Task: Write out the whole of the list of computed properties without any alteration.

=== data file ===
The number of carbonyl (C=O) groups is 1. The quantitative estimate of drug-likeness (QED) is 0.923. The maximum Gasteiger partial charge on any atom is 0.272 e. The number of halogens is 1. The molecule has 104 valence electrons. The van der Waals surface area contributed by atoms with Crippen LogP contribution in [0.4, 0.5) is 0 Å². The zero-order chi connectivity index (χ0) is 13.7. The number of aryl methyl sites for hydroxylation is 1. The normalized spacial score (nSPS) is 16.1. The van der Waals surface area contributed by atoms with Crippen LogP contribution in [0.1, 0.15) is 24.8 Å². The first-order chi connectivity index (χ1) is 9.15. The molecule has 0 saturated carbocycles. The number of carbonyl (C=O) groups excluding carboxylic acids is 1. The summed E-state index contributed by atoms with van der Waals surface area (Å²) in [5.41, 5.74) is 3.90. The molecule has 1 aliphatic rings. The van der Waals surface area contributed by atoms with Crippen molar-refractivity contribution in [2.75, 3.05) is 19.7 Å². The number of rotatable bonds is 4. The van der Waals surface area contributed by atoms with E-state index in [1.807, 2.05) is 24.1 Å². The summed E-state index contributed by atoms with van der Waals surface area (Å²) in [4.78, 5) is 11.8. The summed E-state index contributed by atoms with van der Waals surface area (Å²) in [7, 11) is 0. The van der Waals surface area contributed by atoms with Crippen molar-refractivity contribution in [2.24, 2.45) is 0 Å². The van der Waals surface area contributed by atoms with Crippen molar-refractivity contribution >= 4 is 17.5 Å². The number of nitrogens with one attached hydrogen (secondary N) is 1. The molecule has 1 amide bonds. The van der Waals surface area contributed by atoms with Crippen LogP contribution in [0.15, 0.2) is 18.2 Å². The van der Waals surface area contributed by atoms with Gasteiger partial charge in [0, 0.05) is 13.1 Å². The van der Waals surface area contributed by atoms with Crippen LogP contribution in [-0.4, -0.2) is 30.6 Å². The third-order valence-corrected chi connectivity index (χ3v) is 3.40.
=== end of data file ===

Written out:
The number of carbonyl (C=O) groups is 1. The quantitative estimate of drug-likeness (QED) is 0.923. The maximum Gasteiger partial charge on any atom is 0.272 e. The number of halogens is 1. The molecule has 104 valence electrons. The van der Waals surface area contributed by atoms with Crippen LogP contribution in [0.4, 0.5) is 0 Å². The zero-order chi connectivity index (χ0) is 13.7. The number of aryl methyl sites for hydroxylation is 1. The normalized spacial score (nSPS) is 16.1. The van der Waals surface area contributed by atoms with Crippen LogP contribution in [0.1, 0.15) is 24.8 Å². The first-order chi connectivity index (χ1) is 9.15. The molecule has 0 saturated carbocycles. The number of carbonyl (C=O) groups excluding carboxylic acids is 1. The summed E-state index contributed by atoms with van der Waals surface area (Å²) in [5.41, 5.74) is 3.90. The molecule has 1 aliphatic rings. The van der Waals surface area contributed by atoms with Crippen molar-refractivity contribution in [2.75, 3.05) is 19.7 Å². The number of rotatable bonds is 4. The van der Waals surface area contributed by atoms with E-state index in [1.807, 2.05) is 24.1 Å². The summed E-state index contributed by atoms with van der Waals surface area (Å²) in [4.78, 5) is 11.8. The summed E-state index contributed by atoms with van der Waals surface area (Å²) in [7, 11) is 0. The van der Waals surface area contributed by atoms with Crippen molar-refractivity contribution in [2.24, 2.45) is 0 Å². The van der Waals surface area contributed by atoms with Crippen molar-refractivity contribution >= 4 is 17.5 Å². The number of nitrogens with one attached hydrogen (secondary N) is 1. The molecule has 1 amide bonds. The van der Waals surface area contributed by atoms with Crippen LogP contribution in [0.15, 0.2) is 18.2 Å². The van der Waals surface area contributed by atoms with Gasteiger partial charge in [0, 0.05) is 13.1 Å². The van der Waals surface area contributed by atoms with Crippen LogP contribution in [-0.4, -0.2) is 30.6 Å². The third-order valence-corrected chi connectivity index (χ3v) is 3.40.